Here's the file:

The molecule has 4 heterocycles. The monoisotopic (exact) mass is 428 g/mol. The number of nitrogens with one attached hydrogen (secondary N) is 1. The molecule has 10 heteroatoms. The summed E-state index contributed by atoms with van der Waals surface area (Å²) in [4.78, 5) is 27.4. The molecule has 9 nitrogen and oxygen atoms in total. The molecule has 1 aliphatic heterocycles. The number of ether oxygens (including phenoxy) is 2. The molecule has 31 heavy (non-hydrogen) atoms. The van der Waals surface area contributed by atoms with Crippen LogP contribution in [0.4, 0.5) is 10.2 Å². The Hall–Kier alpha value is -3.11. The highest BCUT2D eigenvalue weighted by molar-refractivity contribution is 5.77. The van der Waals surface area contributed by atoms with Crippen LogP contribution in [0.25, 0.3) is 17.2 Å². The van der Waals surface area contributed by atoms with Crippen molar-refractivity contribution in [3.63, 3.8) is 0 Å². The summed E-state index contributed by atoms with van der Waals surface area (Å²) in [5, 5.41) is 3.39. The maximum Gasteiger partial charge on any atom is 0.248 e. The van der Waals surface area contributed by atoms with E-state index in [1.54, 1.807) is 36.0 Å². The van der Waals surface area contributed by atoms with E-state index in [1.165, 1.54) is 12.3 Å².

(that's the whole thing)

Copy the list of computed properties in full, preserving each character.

The molecule has 4 heterocycles. The monoisotopic (exact) mass is 428 g/mol. The number of nitrogens with one attached hydrogen (secondary N) is 1. The molecule has 10 heteroatoms. The summed E-state index contributed by atoms with van der Waals surface area (Å²) in [4.78, 5) is 27.4. The molecule has 9 nitrogen and oxygen atoms in total. The molecule has 1 aliphatic heterocycles. The number of ether oxygens (including phenoxy) is 2. The molecule has 31 heavy (non-hydrogen) atoms. The van der Waals surface area contributed by atoms with Crippen LogP contribution in [0.4, 0.5) is 10.2 Å². The Hall–Kier alpha value is -3.11. The highest BCUT2D eigenvalue weighted by molar-refractivity contribution is 5.77. The van der Waals surface area contributed by atoms with Crippen LogP contribution in [0.25, 0.3) is 17.2 Å². The van der Waals surface area contributed by atoms with Crippen molar-refractivity contribution in [3.63, 3.8) is 0 Å². The summed E-state index contributed by atoms with van der Waals surface area (Å²) in [5, 5.41) is 3.39. The maximum Gasteiger partial charge on any atom is 0.248 e. The van der Waals surface area contributed by atoms with E-state index in [1.54, 1.807) is 36.0 Å². The van der Waals surface area contributed by atoms with E-state index in [1.165, 1.54) is 12.3 Å².